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Authors

Edward L. Bell

Abstract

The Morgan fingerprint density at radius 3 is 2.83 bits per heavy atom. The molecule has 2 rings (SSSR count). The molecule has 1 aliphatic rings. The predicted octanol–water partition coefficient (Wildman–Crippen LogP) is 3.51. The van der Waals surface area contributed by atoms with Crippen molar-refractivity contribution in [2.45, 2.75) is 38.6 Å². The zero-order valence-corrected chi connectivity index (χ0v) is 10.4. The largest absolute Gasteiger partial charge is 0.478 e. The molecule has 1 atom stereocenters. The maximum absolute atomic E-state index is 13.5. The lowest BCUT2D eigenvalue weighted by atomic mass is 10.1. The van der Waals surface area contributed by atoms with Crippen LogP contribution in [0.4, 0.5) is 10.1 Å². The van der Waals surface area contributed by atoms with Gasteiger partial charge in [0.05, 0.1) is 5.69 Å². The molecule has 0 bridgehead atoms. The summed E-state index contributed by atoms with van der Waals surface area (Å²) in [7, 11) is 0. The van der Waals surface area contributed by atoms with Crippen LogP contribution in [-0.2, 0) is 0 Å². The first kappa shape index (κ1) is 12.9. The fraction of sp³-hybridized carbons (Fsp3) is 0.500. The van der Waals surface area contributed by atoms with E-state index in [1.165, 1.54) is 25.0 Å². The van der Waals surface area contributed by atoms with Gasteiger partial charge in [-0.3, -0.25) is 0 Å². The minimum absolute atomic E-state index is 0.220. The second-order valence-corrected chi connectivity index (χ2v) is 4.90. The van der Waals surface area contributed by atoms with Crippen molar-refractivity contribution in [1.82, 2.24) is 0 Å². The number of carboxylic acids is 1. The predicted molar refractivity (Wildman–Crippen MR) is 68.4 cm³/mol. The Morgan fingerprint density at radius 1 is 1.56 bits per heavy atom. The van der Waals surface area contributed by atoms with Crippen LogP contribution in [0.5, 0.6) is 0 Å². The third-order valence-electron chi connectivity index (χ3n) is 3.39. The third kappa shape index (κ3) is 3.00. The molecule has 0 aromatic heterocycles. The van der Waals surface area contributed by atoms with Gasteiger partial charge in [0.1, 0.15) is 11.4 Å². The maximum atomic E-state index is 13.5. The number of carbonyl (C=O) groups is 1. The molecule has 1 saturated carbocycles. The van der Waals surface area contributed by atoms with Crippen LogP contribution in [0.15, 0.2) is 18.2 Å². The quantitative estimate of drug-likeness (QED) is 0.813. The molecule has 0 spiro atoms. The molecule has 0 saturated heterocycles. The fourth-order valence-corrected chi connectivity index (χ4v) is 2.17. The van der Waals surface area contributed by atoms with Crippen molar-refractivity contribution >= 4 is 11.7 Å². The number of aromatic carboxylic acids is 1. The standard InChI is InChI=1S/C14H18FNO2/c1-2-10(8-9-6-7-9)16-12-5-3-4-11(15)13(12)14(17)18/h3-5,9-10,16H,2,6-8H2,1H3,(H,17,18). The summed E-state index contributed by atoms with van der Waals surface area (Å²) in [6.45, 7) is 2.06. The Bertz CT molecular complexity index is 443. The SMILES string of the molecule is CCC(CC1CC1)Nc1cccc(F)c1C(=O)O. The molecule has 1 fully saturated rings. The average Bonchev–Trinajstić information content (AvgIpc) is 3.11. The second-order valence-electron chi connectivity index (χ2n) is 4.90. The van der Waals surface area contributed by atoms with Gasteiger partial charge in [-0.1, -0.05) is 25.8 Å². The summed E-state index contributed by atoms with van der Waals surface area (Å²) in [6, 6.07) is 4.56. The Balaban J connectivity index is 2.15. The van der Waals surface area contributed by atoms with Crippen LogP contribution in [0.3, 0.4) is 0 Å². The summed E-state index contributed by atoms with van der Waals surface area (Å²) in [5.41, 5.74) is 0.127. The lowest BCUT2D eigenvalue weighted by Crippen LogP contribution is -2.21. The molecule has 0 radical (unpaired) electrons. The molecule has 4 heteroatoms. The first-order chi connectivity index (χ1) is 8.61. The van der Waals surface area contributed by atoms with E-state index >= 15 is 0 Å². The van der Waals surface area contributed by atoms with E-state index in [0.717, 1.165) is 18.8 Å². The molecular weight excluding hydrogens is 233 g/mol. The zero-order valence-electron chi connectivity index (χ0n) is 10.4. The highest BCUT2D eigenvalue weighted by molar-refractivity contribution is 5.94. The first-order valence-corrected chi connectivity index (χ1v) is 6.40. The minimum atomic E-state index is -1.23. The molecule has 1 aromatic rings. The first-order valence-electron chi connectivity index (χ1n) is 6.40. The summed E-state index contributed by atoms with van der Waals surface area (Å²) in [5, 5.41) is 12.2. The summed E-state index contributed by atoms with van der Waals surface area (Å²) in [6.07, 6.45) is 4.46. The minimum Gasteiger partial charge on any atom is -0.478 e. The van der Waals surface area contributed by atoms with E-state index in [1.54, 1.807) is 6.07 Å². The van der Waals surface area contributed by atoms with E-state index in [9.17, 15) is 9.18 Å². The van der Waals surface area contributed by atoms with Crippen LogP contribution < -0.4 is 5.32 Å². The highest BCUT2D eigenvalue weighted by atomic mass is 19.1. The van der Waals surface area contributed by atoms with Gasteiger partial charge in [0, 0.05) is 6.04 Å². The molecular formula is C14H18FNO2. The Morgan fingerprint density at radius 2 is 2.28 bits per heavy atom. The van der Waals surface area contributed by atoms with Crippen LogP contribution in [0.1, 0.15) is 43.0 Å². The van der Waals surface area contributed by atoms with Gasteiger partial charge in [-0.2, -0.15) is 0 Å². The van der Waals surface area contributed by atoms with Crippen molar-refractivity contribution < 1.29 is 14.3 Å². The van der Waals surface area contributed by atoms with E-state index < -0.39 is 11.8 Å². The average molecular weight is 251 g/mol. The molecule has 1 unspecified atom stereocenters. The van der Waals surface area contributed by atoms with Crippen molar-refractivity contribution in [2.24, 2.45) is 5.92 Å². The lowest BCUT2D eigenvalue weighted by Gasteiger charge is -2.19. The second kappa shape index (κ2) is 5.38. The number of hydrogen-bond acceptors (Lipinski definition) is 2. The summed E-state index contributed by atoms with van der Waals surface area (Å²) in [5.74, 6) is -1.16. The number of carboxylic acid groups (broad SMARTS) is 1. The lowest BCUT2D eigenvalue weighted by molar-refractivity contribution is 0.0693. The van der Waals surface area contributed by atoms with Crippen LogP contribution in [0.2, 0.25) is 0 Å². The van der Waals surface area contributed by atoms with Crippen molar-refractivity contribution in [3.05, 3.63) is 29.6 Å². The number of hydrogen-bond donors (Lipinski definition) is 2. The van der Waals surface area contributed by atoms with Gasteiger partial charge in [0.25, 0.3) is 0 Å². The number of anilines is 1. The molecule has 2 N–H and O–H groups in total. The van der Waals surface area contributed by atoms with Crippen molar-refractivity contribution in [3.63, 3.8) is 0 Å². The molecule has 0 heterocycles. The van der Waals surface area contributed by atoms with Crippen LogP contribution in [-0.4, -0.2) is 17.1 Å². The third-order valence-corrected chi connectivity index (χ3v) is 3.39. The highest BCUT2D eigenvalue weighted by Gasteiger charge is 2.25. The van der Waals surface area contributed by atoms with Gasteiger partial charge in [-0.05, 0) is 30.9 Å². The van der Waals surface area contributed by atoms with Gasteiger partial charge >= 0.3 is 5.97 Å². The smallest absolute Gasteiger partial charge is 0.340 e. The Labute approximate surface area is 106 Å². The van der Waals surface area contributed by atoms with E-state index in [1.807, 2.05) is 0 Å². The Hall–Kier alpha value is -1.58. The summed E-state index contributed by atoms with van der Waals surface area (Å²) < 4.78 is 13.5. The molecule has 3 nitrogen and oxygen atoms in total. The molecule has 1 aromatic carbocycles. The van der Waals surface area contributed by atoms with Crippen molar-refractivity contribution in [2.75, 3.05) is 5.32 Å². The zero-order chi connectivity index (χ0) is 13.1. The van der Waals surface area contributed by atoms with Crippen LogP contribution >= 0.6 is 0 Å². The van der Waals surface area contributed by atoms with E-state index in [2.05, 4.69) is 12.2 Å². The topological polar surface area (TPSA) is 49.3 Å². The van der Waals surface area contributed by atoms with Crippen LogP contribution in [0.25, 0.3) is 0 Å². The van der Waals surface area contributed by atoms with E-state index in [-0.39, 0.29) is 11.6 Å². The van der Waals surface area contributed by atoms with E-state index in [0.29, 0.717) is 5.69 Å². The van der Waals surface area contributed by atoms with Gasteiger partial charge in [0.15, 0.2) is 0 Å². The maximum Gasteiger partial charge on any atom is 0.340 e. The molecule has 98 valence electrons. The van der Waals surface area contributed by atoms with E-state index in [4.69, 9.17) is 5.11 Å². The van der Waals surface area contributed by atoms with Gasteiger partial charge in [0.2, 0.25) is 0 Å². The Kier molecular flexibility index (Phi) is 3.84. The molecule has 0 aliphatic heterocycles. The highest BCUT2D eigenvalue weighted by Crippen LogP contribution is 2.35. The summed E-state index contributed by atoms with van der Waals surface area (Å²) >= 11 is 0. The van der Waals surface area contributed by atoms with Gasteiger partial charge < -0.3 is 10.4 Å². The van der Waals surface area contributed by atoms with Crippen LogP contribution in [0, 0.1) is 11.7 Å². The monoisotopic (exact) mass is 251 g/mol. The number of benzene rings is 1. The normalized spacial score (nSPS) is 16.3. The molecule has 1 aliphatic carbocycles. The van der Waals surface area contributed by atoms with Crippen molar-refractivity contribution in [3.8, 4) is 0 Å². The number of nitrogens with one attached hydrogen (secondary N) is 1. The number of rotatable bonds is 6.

Professional archaeologists assist in the preservation of historical cemeteries that may be impacted by private or public projects. While historical cememtery preservation efforts in Massachusetts are strong, current laws are not effective in compelling archaeological intervention in all cases. Despite the problematic legal situation, the Massachusetts Historical Commission (MHC) has successfully advocated for preservation standards. In the case of the Harwich United Methodist Church (HUMC) Expansion Project, however, the proponents were unable and unwilling to comply fully with MHC's recommendations to mitigate unavoidable impacts to graves through systematic archaeological data recovery. Archaeological survey identified both marked and unmarked graves in the impact area. Unmarked graves were avoided and preserved in situ by reducing the originally proposed construction impact area, but 17 graves with associated grave markers were fully impacted during exhumation efforts by a funeral director with no attendant archaeological observation. Despite the loss of significant historical and archaeological information from the marked graves, preservation of the unmarked graves must be regarded as an accomplishment given the circumstances. As a case study, MHC's review of the HUMC Expansion Project instructs preservationists to be sensitive to the implications of case-by-case decisions that can adversely affect the viability of preservation programs.

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